And at Fit City 7 in 2011, the same agency chiefs, plus Linda Gibbs, Deputy Mayor for Health & Human Services, were addressing the relationship of Active Design principles to the expectations of New York City’s Obesity Task Force, which has attempted to ban “long-neck” soft drinks from the public domain. For Fit City 8, we modestly hope that Mayor Bloomberg will give the invocation.
Over the last two years, with some grant money coming to AIANY from the Centers for Disease Control and Prevention, we could afford to take the show on the road, at least as far as City Hall – the Wilson Building – in Washington, DC, and also to New Orleans during the 2011 AIA Convention.
At our Center for Architecture gallery space – comparable to the one here at San Antonio’s Pearl Brewery site run by Executive Director Torrey Carleton, we’ve also collaborated with conceptual artists such as Copenhagen-based Rosan Bosch on how to bring the need for more physical activity to people’s attention. Her “Jump Zone” sign encouraged people to jump within the delineated nine foot by nine foot square. Her “Weigh-lifting Zone” graphic showed someone pressing two big shopping bags.
The three design-oriented chapters of the Active Design Guidelines focus on Urban Design, Building Design, and what is called Synergies. These link the principles to other efforts and policy initiatives, including environmental design, age-friendly design and accessibility or universal design.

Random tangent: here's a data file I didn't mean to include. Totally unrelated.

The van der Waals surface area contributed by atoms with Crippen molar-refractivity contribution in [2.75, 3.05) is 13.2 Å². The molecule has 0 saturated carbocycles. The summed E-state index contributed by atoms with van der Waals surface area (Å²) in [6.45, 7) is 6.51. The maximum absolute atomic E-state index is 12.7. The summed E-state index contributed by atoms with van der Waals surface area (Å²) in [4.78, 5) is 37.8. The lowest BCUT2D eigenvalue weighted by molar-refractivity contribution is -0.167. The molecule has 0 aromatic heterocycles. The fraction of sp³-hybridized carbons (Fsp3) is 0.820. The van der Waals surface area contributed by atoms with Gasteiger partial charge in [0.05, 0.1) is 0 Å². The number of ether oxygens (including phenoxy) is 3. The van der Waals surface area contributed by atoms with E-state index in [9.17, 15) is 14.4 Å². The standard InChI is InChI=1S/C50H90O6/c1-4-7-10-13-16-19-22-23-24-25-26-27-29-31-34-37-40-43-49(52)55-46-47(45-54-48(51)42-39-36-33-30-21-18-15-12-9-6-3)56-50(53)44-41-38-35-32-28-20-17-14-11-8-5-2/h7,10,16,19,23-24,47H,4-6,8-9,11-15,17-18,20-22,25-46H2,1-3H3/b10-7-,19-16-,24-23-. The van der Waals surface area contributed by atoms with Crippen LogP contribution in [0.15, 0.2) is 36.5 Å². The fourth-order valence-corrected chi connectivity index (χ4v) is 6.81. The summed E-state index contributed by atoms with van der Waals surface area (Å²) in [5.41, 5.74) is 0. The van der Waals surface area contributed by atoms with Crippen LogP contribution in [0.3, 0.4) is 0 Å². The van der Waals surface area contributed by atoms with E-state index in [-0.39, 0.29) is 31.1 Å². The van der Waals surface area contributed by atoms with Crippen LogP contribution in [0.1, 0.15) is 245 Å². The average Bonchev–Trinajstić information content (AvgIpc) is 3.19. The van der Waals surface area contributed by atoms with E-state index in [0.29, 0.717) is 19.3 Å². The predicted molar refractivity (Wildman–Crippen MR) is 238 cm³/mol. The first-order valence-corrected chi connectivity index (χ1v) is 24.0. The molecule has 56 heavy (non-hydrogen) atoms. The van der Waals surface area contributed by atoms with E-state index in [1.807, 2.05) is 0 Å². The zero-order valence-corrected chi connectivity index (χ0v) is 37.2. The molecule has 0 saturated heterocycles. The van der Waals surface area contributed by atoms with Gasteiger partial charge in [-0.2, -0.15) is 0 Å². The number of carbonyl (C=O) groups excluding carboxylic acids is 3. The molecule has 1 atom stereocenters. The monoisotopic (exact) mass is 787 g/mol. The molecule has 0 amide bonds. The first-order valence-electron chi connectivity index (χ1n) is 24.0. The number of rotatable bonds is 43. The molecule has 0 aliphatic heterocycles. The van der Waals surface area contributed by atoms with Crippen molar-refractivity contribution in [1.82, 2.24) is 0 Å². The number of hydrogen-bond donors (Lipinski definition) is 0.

Pages from the Urban Design section focus on Land Use, Play Space, Transit Access, and the Pedestrian Environment. The Active Design Guidelines can be downloaded at www.nyc.gov/adg. If you do so, you will see in this Urban Design section some thirteen specific principles, illustrated by example and case study. Issues addressed can be broadly defined as Land Use Mix, Transit, Parks & Recreation, Children’s Play Areas, Public Plazas, Availability of Fresh Produce, Street Connectivity, Traffic Calming, Pedestrian Pathways, Programming, Bicycle Networks, Bikeways, and Bicycling Infrastructure.
At the core of the urban intervention at neighborhood scale is access to recreation space, a lively mix of uses that encourage pedestrian activity, and the availability, use and safety of bicycling, both for recreational purposes and to get to and from work. Of course it is much more complicated that that, with detailed descriptions about zoning changes that encourage bicycle storage, indoors and out, and the complete streets that also enable access to fresh food and a public plaza or park within ten minutes of every New Yorker’s residence or workplace, as delineated in PlaNYC.
Similarly, the Guidelines section on Building Design has general principles, examples and, case studies. Pages from the book discuss, in detail, such major themes as Stair Use and Bicycle Parking & Storage.
Some of the local case studies in the Active Design Guidelines are relatively well-known. Corner stairs connect the working floors of journalists and editors at the New York Times Building by Renzo Piano and FXFOWLE. Beautifully-designed stairs create additional retail space at Apple Stores by AIA Gold Medalist Peter Bohlin, FAIA, and here at the original SoHo store, in collaboration with Ronnette Riley, FAIA. We see careful attention to creating an appealing stair environment in recent work such as Fiterman Hall by Pei Cobb Freed and Partners and the Gates Foundation Headquarters in Seattle by NBBJ.
Through their dimensions, location, aesthetics and way-finding graphics, stairs are increasingly becoming the primary paths of vertical circulation in schools, office buildings and even architectural galleries. Elevators, of course, exist to provide equal access to all spaces for those who cannot navigate stairs, whether they are carrying heavy packages, pushing book-carts, or getting about in a wheelchair. They simply are not the first thing you see upon entering a building.